DNS Spoofing

In a DNS spoofing scenario, fake DNS data is sent to the DNS resolver's cache, causing the resolver to report a false IP address. Traffic will be redirected to a malicious domain. As a result, your website address can be used for malicious purposes, such as distributing viruses or stealing login credentials.

DNS Tunneling

DNS tunneling uses a client-server model to smuggle malware and other data through the DNS protocol. The perpetrator buys a domain like badsite.com. Malware used for tunneling traffic is placed on the attacker's server. When the target’s server connects with the attacker’s site, the malware gets transmitted, setting up a tunnel between the malicious site and your DNS.

DNS Hijacking

DNS hijacking refers to any attack that deceives a user into believing they are connecting to a trustworthy domain even though they are actually connected to a hostile site. This can be done by tricking a DNS server into storing inaccurate DNS data or by employing a compromised or malicious DNS server.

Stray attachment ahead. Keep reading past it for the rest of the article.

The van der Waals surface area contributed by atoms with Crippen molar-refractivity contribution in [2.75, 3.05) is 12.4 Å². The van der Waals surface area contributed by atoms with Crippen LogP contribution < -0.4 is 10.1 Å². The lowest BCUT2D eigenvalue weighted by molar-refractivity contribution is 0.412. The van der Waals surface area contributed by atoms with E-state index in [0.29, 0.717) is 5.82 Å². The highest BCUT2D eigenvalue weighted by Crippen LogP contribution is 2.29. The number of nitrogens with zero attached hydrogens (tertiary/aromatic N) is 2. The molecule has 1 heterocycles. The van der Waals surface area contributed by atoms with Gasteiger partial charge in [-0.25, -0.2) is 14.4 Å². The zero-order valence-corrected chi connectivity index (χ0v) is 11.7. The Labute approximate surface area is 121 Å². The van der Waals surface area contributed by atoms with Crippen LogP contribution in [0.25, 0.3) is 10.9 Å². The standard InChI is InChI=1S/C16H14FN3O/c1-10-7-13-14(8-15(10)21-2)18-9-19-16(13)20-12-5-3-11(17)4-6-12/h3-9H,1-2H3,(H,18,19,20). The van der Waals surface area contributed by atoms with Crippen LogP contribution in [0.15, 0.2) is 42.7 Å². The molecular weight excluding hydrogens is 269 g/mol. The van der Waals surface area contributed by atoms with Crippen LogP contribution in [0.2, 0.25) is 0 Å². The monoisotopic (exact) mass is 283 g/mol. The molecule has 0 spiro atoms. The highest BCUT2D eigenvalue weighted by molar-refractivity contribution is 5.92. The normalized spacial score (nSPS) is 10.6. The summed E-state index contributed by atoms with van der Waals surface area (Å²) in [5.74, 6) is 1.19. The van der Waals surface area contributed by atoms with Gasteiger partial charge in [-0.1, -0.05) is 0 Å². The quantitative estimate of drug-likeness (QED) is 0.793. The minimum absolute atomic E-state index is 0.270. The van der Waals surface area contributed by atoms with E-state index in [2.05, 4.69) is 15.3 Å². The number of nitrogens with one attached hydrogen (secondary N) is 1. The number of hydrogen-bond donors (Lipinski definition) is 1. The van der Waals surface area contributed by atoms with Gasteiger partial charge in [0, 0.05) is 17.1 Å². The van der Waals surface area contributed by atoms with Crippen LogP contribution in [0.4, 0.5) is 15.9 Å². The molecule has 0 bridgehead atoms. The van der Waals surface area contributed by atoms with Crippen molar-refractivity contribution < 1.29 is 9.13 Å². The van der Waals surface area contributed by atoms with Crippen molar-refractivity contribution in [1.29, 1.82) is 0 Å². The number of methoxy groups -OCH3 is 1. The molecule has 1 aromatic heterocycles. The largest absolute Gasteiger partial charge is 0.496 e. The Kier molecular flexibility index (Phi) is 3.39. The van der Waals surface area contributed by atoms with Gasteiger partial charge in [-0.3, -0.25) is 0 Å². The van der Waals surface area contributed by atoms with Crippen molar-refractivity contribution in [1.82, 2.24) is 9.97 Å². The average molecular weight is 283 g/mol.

DNS vs. DNS Security vs. DNSSEC

DNS refers to your domain name server, which ensures that users can connect to the right IP address when they type in a URL, such as Google.com. DNS security is different. Unlike DNSSEC, which involves a specific method, protocol, or extension, DNS security is a concept. At the most fundamental level, it refers to using DNS data to enhance the security of your company network.

DNSSEC, or DNS Security Extensions, involves a set of specifications for authenticating DNS requests and responses using digital signatures based on cryptography. With DNSSEC, a DNS server makes sure the root name server is permitted to send a response and that the information in the response is safe. DNSSEC also ensures that the response was not modified while in transit.

DNS Security Solutions to Protect Your Business from DNS Threats